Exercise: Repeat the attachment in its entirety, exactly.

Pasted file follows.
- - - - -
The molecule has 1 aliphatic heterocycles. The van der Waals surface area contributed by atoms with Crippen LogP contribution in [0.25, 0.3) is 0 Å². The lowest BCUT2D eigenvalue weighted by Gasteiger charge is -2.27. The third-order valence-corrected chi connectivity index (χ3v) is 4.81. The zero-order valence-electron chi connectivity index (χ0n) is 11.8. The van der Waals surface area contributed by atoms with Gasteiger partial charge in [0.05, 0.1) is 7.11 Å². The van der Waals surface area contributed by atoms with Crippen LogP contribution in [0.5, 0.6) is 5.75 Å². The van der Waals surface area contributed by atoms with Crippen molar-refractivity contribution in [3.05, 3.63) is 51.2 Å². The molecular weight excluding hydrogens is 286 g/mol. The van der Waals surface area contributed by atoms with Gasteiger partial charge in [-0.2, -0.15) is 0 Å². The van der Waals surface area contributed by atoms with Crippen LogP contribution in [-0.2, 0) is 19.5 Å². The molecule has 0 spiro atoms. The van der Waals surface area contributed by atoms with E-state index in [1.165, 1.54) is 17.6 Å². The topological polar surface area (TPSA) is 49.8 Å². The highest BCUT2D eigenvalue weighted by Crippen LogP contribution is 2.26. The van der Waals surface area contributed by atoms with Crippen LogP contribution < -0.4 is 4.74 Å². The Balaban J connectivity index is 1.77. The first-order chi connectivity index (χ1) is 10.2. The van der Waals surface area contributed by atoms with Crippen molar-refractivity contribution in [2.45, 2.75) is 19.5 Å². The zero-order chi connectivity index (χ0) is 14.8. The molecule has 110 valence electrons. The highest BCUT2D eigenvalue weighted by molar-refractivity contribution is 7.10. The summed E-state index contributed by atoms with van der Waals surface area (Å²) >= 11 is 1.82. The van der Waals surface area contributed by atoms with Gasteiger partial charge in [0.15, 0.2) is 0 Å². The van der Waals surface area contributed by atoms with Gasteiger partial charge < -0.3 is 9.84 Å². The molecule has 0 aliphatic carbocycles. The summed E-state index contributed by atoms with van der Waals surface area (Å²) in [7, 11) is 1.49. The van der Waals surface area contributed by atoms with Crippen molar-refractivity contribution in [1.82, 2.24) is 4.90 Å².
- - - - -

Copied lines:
The molecule has 1 aliphatic heterocycles. The van der Waals surface area contributed by atoms with Crippen LogP contribution in [0.25, 0.3) is 0 Å². The lowest BCUT2D eigenvalue weighted by Gasteiger charge is -2.27. The third-order valence-corrected chi connectivity index (χ3v) is 4.81. The zero-order valence-electron chi connectivity index (χ0n) is 11.8. The van der Waals surface area contributed by atoms with Gasteiger partial charge in [0.05, 0.1) is 7.11 Å². The van der Waals surface area contributed by atoms with Crippen LogP contribution in [0.5, 0.6) is 5.75 Å². The van der Waals surface area contributed by atoms with Crippen molar-refractivity contribution in [3.05, 3.63) is 51.2 Å². The molecular weight excluding hydrogens is 286 g/mol. The van der Waals surface area contributed by atoms with Gasteiger partial charge in [-0.2, -0.15) is 0 Å². The van der Waals surface area contributed by atoms with Crippen LogP contribution in [-0.2, 0) is 19.5 Å². The molecule has 0 spiro atoms. The van der Waals surface area contributed by atoms with E-state index in [1.165, 1.54) is 17.6 Å². The topological polar surface area (TPSA) is 49.8 Å². The highest BCUT2D eigenvalue weighted by Crippen LogP contribution is 2.26. The van der Waals surface area contributed by atoms with Crippen LogP contribution < -0.4 is 4.74 Å². The Balaban J connectivity index is 1.77. The first-order chi connectivity index (χ1) is 10.2. The van der Waals surface area contributed by atoms with Crippen molar-refractivity contribution in [2.45, 2.75) is 19.5 Å². The zero-order chi connectivity index (χ0) is 14.8. The molecule has 110 valence electrons. The highest BCUT2D eigenvalue weighted by molar-refractivity contribution is 7.10. The summed E-state index contributed by atoms with van der Waals surface area (Å²) >= 11 is 1.82. The van der Waals surface area contributed by atoms with Gasteiger partial charge in [0.15, 0.2) is 0 Å². The van der Waals surface area contributed by atoms with Gasteiger partial charge < -0.3 is 9.84 Å². The molecule has 0 aliphatic carbocycles. The summed E-state index contributed by atoms with van der Waals surface area (Å²) in [7, 11) is 1.49. The van der Waals surface area contributed by atoms with Crippen molar-refractivity contribution in [1.82, 2.24) is 4.90 Å².